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28 FASD Facts for Health Professionals

01-Feb-201828 FASD Facts for Health Professionals

28  Evidenced Based FASD Facts for Health Professionals

 

1.  Alcohol is a teratogen that readily crosses the placenta and damages the central nervous system and other organs and may impair prenatal and postnatal growth (Fitzpatrick & Pestell, 2016)

 

2.  When a mother consumes alcohol during pregnancy, the blood alcohol of the fetus is the same or higher than the mothers (Bower & Elliott, 2016)

 

3.  In the absence of facial dysmorphology, FASD is commonly underdiagnosed and mis-diagnosed as Autism Spectrum Disorder, Attention Deficit Hyperactivity Disorder and Conduct Disorder (Stevens, S., Nash, Koren, & Rove, 2013).

 

4.  Only 41% of allied health and medical professionals are confident in asking about alcohol use during pregnancy which contributes to the under-diagnosis of FASD (Payne, Elliott, Bower et al., 2005).

 

5.  FASD is recognised as the leading preventable cause of birth defects and developmental and learning disability worldwide (Mather, Wiles & O'Brien, 2015).

 

6.  92% of individuals living with FASD will have a co-occurring mental illness, with depression and suicidal ideation being the most common (Thanh & Jonsson, 2016)

 

7.  50% of Australian women will experience an unplanned pregnancy, leaving the chance of alcohol exposed pregnancies very high (Australian Medical Association, 2016)

 

8.  The ‘spectrum’ of birth defects is due to the quantity of alcohol consumed, how frequently it was consumed and the timing during the gestation of the pregnancy it was consumed (May & Gossage, 2011).

 

9.  Rates of alcohol use, binge drinking and drinking during pregnancy are increasing in young Australian women (Elliott, Payne, Morris, Haan & Bower, 2008).

 

10.  The National Health and Medical Research Council and World Health Organisation advise to abstain from drinking alcohol during pregnancy and breastfeeding (NHRMC, 2009; World Health Organization, 2014)

 

11.  The 3 sentinel facial features for FASD (thin upper lip, smooth philtrum, short palpebral fissure length) are specific to alcohol exposure and do not vary by race, age or gender (Moore et al., 2007).

 

12.  Women have articulated that peer pressure & not wanting others to know they are pregnant, insufficient education and the enjoyment of alcohol as reasons they felt giving up alcohol during pregnancy would be hard (Tsang & Elliott, 2017).

 

13.  Life expectancy at birth for people with FAS is 34 years old with the leading cause of death being suicide (Thank & Jonsson, 2016).

 

14.  83% of individuals living with FASD do not display facial features (Aros., et al, 2012)

 

15.  1/3 women are unaware of the dangerous effects alcohol has on a developing fetus (Paedon, Payne, Bower, Elliott et al., 2008)

 

16.  Problems that emerge in childhood do not disappear with age, but rather form the development of additional and possibly more severe disorders later in life (Pei, Denys, Hughs & Rasmussen, 2011)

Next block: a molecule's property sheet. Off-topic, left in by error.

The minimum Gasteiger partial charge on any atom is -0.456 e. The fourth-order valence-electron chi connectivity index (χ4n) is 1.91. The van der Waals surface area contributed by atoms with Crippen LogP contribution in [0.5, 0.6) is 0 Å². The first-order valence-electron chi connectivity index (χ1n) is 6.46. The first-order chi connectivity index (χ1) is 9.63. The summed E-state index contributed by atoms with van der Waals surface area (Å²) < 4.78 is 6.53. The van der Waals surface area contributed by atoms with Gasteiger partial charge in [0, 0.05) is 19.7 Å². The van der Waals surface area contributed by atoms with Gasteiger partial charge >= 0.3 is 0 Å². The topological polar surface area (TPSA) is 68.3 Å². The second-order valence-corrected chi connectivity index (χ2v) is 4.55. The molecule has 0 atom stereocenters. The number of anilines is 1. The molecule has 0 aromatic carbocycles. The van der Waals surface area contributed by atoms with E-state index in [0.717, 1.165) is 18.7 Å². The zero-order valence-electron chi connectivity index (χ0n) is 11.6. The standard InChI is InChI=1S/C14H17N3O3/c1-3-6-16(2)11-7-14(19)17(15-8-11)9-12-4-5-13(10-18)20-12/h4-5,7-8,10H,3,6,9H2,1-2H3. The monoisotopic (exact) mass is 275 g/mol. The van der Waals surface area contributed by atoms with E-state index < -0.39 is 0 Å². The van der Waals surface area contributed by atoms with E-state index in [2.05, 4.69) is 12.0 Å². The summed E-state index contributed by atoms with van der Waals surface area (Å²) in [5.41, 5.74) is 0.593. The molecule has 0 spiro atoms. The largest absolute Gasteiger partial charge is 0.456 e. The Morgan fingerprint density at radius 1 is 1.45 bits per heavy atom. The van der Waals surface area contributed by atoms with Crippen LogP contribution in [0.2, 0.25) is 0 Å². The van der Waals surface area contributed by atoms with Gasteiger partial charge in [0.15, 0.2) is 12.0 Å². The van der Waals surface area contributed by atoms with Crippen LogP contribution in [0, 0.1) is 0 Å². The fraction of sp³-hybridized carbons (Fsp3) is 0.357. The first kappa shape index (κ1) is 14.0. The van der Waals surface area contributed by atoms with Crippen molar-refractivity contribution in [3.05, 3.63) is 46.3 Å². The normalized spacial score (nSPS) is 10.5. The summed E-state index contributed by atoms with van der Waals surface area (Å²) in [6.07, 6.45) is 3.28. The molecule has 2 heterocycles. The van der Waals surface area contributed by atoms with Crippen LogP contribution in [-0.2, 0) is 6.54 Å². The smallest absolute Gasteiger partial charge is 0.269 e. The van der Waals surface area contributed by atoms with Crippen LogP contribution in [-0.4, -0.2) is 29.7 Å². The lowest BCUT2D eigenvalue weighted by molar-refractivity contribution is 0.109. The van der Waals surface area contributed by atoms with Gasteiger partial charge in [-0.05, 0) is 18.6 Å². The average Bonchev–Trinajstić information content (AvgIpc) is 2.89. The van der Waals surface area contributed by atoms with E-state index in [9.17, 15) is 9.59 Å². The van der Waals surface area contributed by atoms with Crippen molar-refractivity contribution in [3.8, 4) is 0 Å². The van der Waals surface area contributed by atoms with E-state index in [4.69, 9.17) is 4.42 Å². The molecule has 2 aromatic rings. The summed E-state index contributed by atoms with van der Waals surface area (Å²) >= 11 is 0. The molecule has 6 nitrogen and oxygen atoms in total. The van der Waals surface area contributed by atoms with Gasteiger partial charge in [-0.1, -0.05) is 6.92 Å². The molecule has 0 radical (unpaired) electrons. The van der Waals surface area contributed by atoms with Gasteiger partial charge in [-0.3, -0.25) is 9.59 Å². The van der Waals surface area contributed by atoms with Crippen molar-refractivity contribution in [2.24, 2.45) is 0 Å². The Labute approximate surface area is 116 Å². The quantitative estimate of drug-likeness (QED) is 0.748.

17.  The risk of developing early onset (13-17 years) alcohol abuse disorder was two times higher in those exposed to 3 or more standard drinks in early pregnancy (Alati et al., 2006)

 

18.  Facial dysmorphology only occurs when alcohol is consumed during the first trimester (Feldman et al., 2012)

 

19.  81% of individuals living with FASD will have a language disorder (Popova et al., 2016)

 

20.  Children living with FASD are three times more likely to experience gross motor impairment than those without FASD.  The most common gross motor deficits children experience is balance, coordination and ball skills (Lucas et al., 2014)

 

21.  FASD occurs in all cross-sections of society, wherever there is alcohol there is FASD (Fitzpatrick & Pestell, 2016).

 

22.  High socio-economic status is a strong predictor for alcohol use (McCormack, Hutchinson, Burns, Wilson, Elliott, Allsop, Najman, Jacobs, Rossen, Olsson & Mattick, 2017).

 

23.  There is no threshold for prenatal alcohol exposure required for diagnosis of FASD (Bower & Elliott, 2016)

 

24.  1 in 4 pregnant women continue drinking during pregnancy, & of these, 96% report drinking 1 or 2 standard drinks (defined as 10g of ethanol) in a typical drinking session (2013 National Drug Strategy Household Survey, 2014)

 

25.  61% of pregnant women drank between conception and pregnancy recognition. Binge and heavy drinking the most common (McCormack, Hutchinson, Burns, Wilson, Elliott, Allsop, Najman, Jacobs, Rossen, Olsson & Mattick, 2017)

 

26.  Global prevalence is conservatively estimated at 7.7 per 1000 population (95% CI, 4.9-11.7 per 1000 population) and is much higher in populations with risky levels of drinking (Lange, Probst, Gmel, Rehm, Burd & Popova, 2017).

 

27.  Without intervention individuals living with FASD risk developing secondary issues such as school failure, addictions, mental health disorders, dependent living, unemployment, homelessness & incarceration (Popova et al., 2016).

 

28.  1/3 women binge drank during their pregnancy on a ‘special occasion’ (Muggli et al., 2016)

 





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